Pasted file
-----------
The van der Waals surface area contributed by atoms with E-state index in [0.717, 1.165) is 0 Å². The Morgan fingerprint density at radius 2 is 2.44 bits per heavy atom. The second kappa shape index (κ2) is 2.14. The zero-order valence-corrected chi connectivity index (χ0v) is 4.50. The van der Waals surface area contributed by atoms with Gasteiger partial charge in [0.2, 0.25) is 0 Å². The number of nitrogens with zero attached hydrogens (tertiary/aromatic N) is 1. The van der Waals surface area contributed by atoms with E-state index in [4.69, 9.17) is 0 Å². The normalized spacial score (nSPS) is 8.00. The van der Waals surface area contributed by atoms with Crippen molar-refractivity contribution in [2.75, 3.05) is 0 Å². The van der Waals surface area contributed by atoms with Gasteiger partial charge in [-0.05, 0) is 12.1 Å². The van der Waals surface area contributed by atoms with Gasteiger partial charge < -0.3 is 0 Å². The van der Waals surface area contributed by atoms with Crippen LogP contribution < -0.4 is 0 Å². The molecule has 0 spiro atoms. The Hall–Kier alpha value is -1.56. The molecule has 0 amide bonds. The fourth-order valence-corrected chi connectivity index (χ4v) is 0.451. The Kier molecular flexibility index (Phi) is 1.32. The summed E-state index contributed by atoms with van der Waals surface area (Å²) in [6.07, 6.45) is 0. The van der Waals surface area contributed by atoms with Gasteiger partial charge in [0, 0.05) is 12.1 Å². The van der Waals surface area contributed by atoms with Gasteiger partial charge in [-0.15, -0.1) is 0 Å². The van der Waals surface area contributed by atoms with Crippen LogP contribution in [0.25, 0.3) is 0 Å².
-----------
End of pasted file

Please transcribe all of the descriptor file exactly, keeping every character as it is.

The van der Waals surface area contributed by atoms with E-state index in [0.717, 1.165) is 0 Å². The Morgan fingerprint density at radius 2 is 2.44 bits per heavy atom. The second kappa shape index (κ2) is 2.14. The zero-order valence-corrected chi connectivity index (χ0v) is 4.50. The van der Waals surface area contributed by atoms with Gasteiger partial charge in [0.2, 0.25) is 0 Å². The number of nitrogens with zero attached hydrogens (tertiary/aromatic N) is 1. The van der Waals surface area contributed by atoms with E-state index in [4.69, 9.17) is 0 Å². The normalized spacial score (nSPS) is 8.00. The van der Waals surface area contributed by atoms with Crippen molar-refractivity contribution in [2.75, 3.05) is 0 Å². The van der Waals surface area contributed by atoms with Gasteiger partial charge in [-0.05, 0) is 12.1 Å². The van der Waals surface area contributed by atoms with Gasteiger partial charge < -0.3 is 0 Å². The van der Waals surface area contributed by atoms with Crippen LogP contribution < -0.4 is 0 Å². The molecule has 0 spiro atoms. The Hall–Kier alpha value is -1.56. The molecule has 0 amide bonds. The fourth-order valence-corrected chi connectivity index (χ4v) is 0.451. The Kier molecular flexibility index (Phi) is 1.32. The summed E-state index contributed by atoms with van der Waals surface area (Å²) in [6.07, 6.45) is 0. The van der Waals surface area contributed by atoms with Gasteiger partial charge in [0, 0.05) is 12.1 Å². The van der Waals surface area contributed by atoms with Gasteiger partial charge in [-0.15, -0.1) is 0 Å². The van der Waals surface area contributed by atoms with Crippen LogP contribution in [0.25, 0.3) is 0 Å².